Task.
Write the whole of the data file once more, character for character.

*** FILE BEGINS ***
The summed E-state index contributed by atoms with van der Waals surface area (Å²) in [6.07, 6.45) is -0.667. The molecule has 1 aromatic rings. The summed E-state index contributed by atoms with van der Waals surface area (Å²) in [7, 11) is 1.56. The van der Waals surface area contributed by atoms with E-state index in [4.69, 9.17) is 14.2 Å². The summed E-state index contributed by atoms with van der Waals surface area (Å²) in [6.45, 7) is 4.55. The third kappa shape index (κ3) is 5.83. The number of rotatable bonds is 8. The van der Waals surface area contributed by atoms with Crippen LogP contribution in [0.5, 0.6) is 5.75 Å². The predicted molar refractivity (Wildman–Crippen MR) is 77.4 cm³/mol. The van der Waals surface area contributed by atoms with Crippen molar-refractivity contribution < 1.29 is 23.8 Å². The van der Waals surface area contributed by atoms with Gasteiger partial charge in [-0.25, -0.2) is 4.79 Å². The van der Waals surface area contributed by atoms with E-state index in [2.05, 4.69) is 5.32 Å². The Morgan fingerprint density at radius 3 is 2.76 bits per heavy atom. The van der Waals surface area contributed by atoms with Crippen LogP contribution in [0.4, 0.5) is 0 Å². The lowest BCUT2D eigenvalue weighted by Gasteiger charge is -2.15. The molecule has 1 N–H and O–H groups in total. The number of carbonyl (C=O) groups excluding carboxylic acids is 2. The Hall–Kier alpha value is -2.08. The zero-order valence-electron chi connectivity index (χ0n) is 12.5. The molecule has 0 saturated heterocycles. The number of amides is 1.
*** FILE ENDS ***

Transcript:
The summed E-state index contributed by atoms with van der Waals surface area (Å²) in [6.07, 6.45) is -0.667. The molecule has 1 aromatic rings. The summed E-state index contributed by atoms with van der Waals surface area (Å²) in [7, 11) is 1.56. The van der Waals surface area contributed by atoms with E-state index in [4.69, 9.17) is 14.2 Å². The summed E-state index contributed by atoms with van der Waals surface area (Å²) in [6.45, 7) is 4.55. The third kappa shape index (κ3) is 5.83. The number of rotatable bonds is 8. The van der Waals surface area contributed by atoms with Crippen LogP contribution in [0.5, 0.6) is 5.75 Å². The predicted molar refractivity (Wildman–Crippen MR) is 77.4 cm³/mol. The van der Waals surface area contributed by atoms with Crippen molar-refractivity contribution < 1.29 is 23.8 Å². The van der Waals surface area contributed by atoms with Gasteiger partial charge in [-0.25, -0.2) is 4.79 Å². The van der Waals surface area contributed by atoms with E-state index in [2.05, 4.69) is 5.32 Å². The Morgan fingerprint density at radius 3 is 2.76 bits per heavy atom. The van der Waals surface area contributed by atoms with Crippen LogP contribution in [0.4, 0.5) is 0 Å². The lowest BCUT2D eigenvalue weighted by Gasteiger charge is -2.15. The molecule has 1 N–H and O–H groups in total. The number of carbonyl (C=O) groups excluding carboxylic acids is 2. The Hall–Kier alpha value is -2.08. The zero-order valence-electron chi connectivity index (χ0n) is 12.5. The molecule has 0 saturated heterocycles. The number of amides is 1.